Thursday, May 27, 2010

Indian Queen Tavern, Day 9: "The Last Day in the Field, For Now...."

It was our last day in the field at the Indian Queen Tavern Site, though some of us will be back here in late June to finish up a few things....

Meanwhile all the archaeologists that joined the excavation have different projects to work on through the summer: some are off to digs in Scotland at a castle, or at a 19th century plantation in Maryland, or at a quarry in Frederick, and to Belize. Some are off to work on the cultural resources outreach for the ICC, some to help the National Park Sevice catalog the material culture for the Vietnam Veteran's Memorial or organize the civic engagement program for the Nations Park's. I am looking forward to hearing about all their summer adventures!
Here is a posting from Jenna Zimmerman, a graduate student at the University of Maryland, talking about what she learned out at the site:

The past two weeks here in Bladensburg have certainly been an adventure – rain, blistering heat, incredible artifacts, amazing people, and of course many sore muscles. Although I’ve worked on multiple archaeological excavations over the past three years, I always find that every site is different – new people, new artifacts, new information about the past, new methods of archaeology, and even new lessons on archaeology. As a student of archaeology, I am constantly looking to learn something when I step onto a new field site, and Bladensburg has been nothing short of a learning experience. On my first day alone, while working with Jenn, I had to learn an entirely new way of filling out paperwork. For all the non-archaeologists out there, you may not realize that everything you do in the field must get written down – measurements for every layer you dig, the number and types of artifacts you find, the types of soil you are digging in, etc.

This week I have spent a lot of time wet-screening, which may have left me covered in mud at the end of each day, but was well worth it during the heat we experienced over the past two days. While working in Unit 7 with Lisa and Zac, we kept gradually approaching the water table and all of our soil got sludgy and mixed with clay, which required a lot of water-screening. Digging in this unit also proved difficult because it was difficult to see the various changes in the soil. We discovered a feature ( Feature 31) that gradually got wider as we dug deeper. Lisa hypothesized that this could have been a builder’s trench as it was located next to a possible stone wall. Artifacts that came out of this feature included a variety of ceramics, buttons made of metal and glass, and a glass goblet.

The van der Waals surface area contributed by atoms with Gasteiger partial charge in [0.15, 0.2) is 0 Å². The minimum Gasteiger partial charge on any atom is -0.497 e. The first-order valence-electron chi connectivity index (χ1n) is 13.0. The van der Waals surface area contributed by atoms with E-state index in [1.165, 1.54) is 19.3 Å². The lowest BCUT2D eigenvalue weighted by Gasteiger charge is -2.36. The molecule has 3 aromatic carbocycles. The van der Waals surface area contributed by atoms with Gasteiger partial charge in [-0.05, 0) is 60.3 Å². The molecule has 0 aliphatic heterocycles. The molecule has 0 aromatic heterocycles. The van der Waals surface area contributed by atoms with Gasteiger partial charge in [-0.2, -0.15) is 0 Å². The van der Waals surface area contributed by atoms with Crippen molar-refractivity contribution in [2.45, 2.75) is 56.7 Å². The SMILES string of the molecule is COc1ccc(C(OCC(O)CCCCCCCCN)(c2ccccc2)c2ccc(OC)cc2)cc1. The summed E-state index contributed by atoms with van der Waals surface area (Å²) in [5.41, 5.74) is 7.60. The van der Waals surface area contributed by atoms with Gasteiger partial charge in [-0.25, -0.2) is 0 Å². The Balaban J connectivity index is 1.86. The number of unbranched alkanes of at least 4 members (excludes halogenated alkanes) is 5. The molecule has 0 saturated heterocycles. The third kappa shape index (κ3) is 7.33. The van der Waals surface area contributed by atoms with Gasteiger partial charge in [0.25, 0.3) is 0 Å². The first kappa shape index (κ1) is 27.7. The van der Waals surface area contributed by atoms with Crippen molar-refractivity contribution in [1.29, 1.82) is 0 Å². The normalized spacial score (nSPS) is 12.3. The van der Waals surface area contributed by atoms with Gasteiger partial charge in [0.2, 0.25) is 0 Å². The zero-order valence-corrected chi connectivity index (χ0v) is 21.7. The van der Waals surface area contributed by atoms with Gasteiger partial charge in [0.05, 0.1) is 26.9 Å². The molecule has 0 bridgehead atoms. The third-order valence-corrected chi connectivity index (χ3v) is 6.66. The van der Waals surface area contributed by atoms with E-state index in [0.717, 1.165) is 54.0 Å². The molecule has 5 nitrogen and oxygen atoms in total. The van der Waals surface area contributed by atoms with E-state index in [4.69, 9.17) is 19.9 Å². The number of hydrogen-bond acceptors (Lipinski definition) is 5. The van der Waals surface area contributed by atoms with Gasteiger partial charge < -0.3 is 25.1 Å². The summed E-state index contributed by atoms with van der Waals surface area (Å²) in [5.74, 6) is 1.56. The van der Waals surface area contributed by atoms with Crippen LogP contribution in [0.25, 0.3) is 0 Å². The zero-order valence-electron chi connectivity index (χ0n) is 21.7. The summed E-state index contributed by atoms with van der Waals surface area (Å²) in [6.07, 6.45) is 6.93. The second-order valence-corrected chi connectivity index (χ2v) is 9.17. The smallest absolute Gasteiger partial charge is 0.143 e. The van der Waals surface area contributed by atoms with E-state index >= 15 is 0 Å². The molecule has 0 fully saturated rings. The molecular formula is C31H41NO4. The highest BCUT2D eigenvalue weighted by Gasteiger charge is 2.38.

I have certainly enjoyed my time working here in Bladensburg, and I am sad that is coming to a close today. The team of archaeologists working here undoubtedly has a wealth of knowledge about all historical artifacts, and I will carry this knowledge with me to my next field site this summer. I would like to thank all of the archaeologists and volunteers who worked at the site – all of you made this excavation not only educational, but also interesting and enjoyable!


We'll have lots more to say as we start to look at the tremendous assemblage of artifacts we collected over the last two weeks. We also have video and photos from the field to sort through as we organize documentation from ten test units, thirty archaeological features and thousands and thousands of artifacts. We'll also talk about other aspects of Bladensburg history we have come across that relate to our projects in town. We are also planning a fourth workshop at the George Washington House early this Fall to talk about the archaeology and history of Bladensburg. So stay tuned!
This morning we had a visit from Bladensburg Mayor Walter James. For those of you who have been following us over the year, you might remember Mayor James helped us out at the Market Master's House excavation last spring and wrote a blog post: (
Here are a couple of photos from this morning's visit. Thanks again for visiting, Mayor James!

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